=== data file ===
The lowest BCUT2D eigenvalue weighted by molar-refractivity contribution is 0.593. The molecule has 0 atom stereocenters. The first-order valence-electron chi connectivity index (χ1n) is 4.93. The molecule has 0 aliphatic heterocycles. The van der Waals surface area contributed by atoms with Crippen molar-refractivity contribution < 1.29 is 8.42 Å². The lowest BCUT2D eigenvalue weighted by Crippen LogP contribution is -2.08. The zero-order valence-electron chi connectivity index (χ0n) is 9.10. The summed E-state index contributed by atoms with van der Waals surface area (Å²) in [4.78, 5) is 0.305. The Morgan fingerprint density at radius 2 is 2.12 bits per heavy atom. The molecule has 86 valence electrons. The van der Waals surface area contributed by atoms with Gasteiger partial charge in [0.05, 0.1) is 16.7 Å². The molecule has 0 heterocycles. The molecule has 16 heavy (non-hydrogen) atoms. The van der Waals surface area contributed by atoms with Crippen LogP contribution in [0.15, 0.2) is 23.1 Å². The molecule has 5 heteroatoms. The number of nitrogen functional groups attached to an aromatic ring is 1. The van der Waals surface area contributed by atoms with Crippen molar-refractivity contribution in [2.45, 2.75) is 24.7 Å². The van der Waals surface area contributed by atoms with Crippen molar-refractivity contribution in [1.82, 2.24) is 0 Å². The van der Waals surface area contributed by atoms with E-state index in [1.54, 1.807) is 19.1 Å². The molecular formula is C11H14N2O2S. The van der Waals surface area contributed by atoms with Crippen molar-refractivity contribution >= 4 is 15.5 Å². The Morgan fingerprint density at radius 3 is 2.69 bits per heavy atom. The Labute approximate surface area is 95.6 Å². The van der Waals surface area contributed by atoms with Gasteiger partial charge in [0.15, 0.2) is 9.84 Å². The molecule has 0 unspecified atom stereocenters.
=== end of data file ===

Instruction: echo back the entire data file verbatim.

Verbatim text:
The lowest BCUT2D eigenvalue weighted by molar-refractivity contribution is 0.593. The molecule has 0 atom stereocenters. The first-order valence-electron chi connectivity index (χ1n) is 4.93. The molecule has 0 aliphatic heterocycles. The van der Waals surface area contributed by atoms with Crippen molar-refractivity contribution < 1.29 is 8.42 Å². The lowest BCUT2D eigenvalue weighted by Crippen LogP contribution is -2.08. The zero-order valence-electron chi connectivity index (χ0n) is 9.10. The summed E-state index contributed by atoms with van der Waals surface area (Å²) in [4.78, 5) is 0.305. The Morgan fingerprint density at radius 2 is 2.12 bits per heavy atom. The molecule has 86 valence electrons. The van der Waals surface area contributed by atoms with Gasteiger partial charge in [0.05, 0.1) is 16.7 Å². The molecule has 0 heterocycles. The molecule has 16 heavy (non-hydrogen) atoms. The van der Waals surface area contributed by atoms with Crippen LogP contribution in [0.15, 0.2) is 23.1 Å². The molecule has 5 heteroatoms. The number of nitrogen functional groups attached to an aromatic ring is 1. The van der Waals surface area contributed by atoms with Crippen molar-refractivity contribution in [2.45, 2.75) is 24.7 Å². The van der Waals surface area contributed by atoms with Crippen molar-refractivity contribution in [1.82, 2.24) is 0 Å². The van der Waals surface area contributed by atoms with E-state index in [1.54, 1.807) is 19.1 Å². The molecular formula is C11H14N2O2S. The van der Waals surface area contributed by atoms with Crippen molar-refractivity contribution >= 4 is 15.5 Å². The Morgan fingerprint density at radius 3 is 2.69 bits per heavy atom. The Labute approximate surface area is 95.6 Å². The van der Waals surface area contributed by atoms with Gasteiger partial charge in [0.15, 0.2) is 9.84 Å². The molecule has 0 unspecified atom stereocenters.